Riese’s Team Pick: The Wire

You guys The Wire. The Wire! The motherfucking Wire! I have been eating The Wire for about two months now, and now that I’m done eating it I feel empty inside. It was just so good. I miss Omar. And, to pour a little extra salt into my wound of vulnerability — every season of The Wire is on sale on iTunes for $12.99 as of pretty much the day I finished watching them (Seasons One, Two, Three, Four, and Five) and since I can’t take advantage of that deal, you probably should. It’s “for a limited time.” Or you can buy the entire series or stream it for $1.38 an episode via Amazon. You cannot watch it instantly on Netflix unfortunately.

The Wire follows a few cops and detectives and the criminals they prosecute in the city of Baltimore. Season one of The Wire focuses on the illegal drug trade, Season Two on the seaport system, Season Three on the city government, Season Four on the school system (MY FAVORITE SEASON) and Season Five on print news media.

Season Four

The Wire was a critical favorite — Slate.com called it the best show on television, Salon.com called it the best TV show of all time, and The Telegraph said it’s arguably the greatest television program ever made.

The first few episodes of each season can be a little slow, but give it time — by mid-season you literally won’t be able to think about anything else. It’s masterful, brilliant, careful storytelling and these are stories we rarely hear — at least not presented with this degree of compassion.

BUT THAT’S NOT ALL!

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Back when it premiered in 2002, AfterEllen pointed out that the series would feature “the first regular Asian-American lesbian or bisexual character on television and only the second regular lesbian police officer in TV history.” Kima Greggs, played by African-American/Korean-American actress Sonja Sohn, was described later as serving as “a moral center for the series, one of the only cops in the group not willing to lie, cheat, and steal to promote herself or to help the case.” Also she’s hot:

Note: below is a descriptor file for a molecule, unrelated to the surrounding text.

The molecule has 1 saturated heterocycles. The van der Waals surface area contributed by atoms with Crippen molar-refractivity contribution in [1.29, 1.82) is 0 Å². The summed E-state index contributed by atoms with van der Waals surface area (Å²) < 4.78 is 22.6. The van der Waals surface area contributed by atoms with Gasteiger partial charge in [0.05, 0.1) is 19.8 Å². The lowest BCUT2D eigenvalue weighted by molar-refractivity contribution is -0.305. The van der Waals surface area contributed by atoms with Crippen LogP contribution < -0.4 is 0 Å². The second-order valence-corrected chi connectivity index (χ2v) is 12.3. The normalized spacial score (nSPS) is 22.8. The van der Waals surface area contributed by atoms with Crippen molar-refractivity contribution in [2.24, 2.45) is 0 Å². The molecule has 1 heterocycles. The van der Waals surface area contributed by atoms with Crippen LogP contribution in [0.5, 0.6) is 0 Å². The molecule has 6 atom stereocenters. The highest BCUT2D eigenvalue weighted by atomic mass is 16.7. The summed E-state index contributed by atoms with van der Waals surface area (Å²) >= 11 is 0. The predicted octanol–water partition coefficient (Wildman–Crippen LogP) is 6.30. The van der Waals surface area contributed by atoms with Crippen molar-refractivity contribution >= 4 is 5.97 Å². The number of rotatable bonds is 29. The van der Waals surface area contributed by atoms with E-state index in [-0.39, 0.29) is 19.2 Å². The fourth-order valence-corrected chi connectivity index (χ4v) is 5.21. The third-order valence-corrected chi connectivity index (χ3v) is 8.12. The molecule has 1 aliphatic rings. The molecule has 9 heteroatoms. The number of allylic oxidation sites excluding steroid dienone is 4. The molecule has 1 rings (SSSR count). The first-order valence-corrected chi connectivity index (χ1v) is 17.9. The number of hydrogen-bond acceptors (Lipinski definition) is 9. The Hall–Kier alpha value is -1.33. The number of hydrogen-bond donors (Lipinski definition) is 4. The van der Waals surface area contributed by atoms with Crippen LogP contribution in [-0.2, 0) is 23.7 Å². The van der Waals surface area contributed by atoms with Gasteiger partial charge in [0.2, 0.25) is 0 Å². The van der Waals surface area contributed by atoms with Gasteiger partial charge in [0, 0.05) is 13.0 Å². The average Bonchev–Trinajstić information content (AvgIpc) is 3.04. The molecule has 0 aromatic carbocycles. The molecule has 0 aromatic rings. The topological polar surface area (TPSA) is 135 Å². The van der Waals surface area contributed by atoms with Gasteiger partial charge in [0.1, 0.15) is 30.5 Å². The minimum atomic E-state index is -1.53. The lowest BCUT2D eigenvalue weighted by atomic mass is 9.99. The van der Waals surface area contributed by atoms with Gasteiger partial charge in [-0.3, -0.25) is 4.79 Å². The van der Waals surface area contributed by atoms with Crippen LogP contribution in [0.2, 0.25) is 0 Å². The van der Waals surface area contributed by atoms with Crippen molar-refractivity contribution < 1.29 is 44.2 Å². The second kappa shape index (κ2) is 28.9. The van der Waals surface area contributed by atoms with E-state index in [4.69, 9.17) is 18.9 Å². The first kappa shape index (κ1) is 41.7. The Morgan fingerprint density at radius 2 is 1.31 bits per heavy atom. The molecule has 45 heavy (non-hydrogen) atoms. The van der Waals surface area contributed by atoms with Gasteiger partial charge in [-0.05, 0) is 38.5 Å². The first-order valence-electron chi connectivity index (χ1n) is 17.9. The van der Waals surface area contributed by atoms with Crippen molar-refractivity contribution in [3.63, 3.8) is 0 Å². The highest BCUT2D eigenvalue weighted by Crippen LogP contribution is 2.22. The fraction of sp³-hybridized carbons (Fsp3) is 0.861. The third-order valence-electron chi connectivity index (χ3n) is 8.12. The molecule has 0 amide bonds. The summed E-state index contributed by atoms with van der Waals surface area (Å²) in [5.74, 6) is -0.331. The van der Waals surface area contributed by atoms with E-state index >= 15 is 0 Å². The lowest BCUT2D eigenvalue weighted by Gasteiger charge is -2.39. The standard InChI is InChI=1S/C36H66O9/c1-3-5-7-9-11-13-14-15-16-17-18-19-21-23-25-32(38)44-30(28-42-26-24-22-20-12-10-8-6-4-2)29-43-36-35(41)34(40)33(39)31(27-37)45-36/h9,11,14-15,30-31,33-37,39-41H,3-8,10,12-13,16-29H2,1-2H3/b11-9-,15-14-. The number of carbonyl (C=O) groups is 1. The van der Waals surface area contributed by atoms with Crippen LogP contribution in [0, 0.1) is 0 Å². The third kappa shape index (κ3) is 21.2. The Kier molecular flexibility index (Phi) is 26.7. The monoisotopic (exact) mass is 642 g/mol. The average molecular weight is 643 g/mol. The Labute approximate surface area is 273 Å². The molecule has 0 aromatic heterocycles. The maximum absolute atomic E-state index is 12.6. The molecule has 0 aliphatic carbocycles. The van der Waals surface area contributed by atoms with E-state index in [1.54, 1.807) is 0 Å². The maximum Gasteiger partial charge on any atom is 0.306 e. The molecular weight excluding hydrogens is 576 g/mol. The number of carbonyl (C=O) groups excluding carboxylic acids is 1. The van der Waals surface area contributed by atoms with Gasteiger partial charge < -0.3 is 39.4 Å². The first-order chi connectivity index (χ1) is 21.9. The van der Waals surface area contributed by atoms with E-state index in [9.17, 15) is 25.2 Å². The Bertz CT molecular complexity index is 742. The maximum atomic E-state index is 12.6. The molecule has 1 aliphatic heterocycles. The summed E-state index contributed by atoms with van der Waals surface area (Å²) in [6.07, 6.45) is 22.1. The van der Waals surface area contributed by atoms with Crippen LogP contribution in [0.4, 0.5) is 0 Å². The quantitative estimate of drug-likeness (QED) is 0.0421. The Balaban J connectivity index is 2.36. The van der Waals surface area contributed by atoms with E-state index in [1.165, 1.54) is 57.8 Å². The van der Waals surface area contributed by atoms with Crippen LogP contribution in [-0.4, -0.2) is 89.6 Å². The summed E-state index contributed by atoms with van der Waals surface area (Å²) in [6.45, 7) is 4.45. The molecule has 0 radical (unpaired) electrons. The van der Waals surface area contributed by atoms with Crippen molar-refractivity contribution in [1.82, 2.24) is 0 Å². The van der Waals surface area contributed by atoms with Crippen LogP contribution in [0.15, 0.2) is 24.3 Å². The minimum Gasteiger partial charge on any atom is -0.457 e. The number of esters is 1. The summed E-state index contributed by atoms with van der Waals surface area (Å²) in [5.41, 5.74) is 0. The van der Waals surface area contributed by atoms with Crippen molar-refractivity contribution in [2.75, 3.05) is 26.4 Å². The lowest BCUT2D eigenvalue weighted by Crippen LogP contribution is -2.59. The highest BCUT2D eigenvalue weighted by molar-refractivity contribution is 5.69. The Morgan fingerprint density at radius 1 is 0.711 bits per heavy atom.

And, in one of the show’s many daring/interesting/compelling choices, they made Omar Little, a “renowned stick-up man who lives by a strict moral code and never deviates from his rules, foremost of which is that he never robs or menaces people who are not involved in ‘the game,'” unapolagetically gay, with an extended network of other gay men who meet up at a gay bar owned by a really nice blind guy named “Butchie” who I wanted to hug a lot.

i love you omar

Omar was hands down one of my favorite characters on the show — and FUN FACT! President Barack Obama says Omar Little is his favorite television character (his favorite TV show is, of course, The Wire) — “that’s not an endorsement. He’s not my favorite person, but he’s a fascinating character.”

The Baltimore City Paper said: